Talk summary: Individuals with epilepsy, particularly those with uncontrolled epilepsy, are at a much greater risk of premature death than those without. In fact, the standardized mortality ratio in those with epilepsy is between 2 and 3. In the UK, the most common cause of epilepsy-related death is due to Sudden Unexpected Death in Epilepsy (SUDEP), which accounts for up to one-fifth of deaths in some series. SUDEP is more common in those with frequent convulsive seizures (particularly nocturnal seizures) and in those with drug-resistant epilepsy. While the causes of SUDEP are unknown, the most commonly suggested underlying mechanisms are cardiac arrhythmias, respiratory depression and “cerebral shutdown.” Because no preventative measures currently exist, an understanding of SUDEP risk factors, potential mechanisms and the effectiveness of preventative measures is essential. To this end, there are a multitude of opportunities available in the field of SUDEP research and these opportunities will be interactively discussed during the presentation.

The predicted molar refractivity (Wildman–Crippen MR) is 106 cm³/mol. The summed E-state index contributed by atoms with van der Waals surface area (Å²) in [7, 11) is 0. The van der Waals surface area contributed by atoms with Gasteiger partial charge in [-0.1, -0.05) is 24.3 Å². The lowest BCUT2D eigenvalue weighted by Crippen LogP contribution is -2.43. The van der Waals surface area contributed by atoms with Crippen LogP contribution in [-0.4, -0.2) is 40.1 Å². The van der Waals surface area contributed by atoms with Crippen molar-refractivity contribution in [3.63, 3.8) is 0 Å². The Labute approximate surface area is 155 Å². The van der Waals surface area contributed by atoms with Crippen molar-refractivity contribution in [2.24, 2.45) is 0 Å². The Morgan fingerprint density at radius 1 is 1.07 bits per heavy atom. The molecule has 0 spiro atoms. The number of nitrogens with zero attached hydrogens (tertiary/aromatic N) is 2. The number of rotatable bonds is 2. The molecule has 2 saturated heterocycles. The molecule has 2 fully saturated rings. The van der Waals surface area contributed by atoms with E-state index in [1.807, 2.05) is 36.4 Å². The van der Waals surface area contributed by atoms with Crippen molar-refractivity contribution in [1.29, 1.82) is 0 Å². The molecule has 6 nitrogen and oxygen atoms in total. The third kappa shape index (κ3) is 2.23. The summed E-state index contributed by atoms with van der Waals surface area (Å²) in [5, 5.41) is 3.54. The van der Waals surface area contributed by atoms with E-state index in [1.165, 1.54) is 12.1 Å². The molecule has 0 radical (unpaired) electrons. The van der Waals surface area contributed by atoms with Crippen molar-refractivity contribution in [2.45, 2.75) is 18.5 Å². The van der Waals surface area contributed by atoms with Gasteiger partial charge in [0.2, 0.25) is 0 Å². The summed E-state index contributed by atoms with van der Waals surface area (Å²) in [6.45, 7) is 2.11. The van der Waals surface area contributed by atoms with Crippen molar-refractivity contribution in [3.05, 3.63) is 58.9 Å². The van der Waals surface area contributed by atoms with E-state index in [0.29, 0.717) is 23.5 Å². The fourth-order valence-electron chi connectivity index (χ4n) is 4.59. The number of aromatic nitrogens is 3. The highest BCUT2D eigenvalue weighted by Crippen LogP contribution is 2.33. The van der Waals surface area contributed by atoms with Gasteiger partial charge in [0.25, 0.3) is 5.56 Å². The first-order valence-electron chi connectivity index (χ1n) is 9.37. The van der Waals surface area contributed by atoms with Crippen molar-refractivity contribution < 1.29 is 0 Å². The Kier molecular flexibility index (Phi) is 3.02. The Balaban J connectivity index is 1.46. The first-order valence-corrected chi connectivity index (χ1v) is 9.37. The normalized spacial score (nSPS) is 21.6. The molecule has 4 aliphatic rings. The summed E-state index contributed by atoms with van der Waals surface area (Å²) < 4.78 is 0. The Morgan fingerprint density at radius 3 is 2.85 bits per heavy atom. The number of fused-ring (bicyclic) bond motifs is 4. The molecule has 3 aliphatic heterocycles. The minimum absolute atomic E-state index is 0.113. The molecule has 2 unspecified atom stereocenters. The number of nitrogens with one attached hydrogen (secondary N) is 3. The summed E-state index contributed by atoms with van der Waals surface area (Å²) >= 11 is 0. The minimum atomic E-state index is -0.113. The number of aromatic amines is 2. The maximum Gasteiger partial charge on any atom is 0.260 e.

January 22, 2020
Novel Model Predicts Drug-Resistant Epilepsy in Children With Cerebral Palsy
A low Apgar score at 5 minutes, neonatal seizures, focal-onset epilepsy, and focal slowing on electroencephalogram (EEG) are risk factor variables that cumulatively form an accurate model for predicting the risk for drug-resistant epilepsy in children with cerebral palsy.
January 22, 2020
Physically Active Children with Epilepsy Have Good Objective Sleep Duration and Efficiency Despite Subjective Reports of Fatigue and Sleep Problems
Children with epilepsy who are as active as peers without epilepsy have good objective measures of sleep despite self-reported fatigue and parent-reported sleep problems.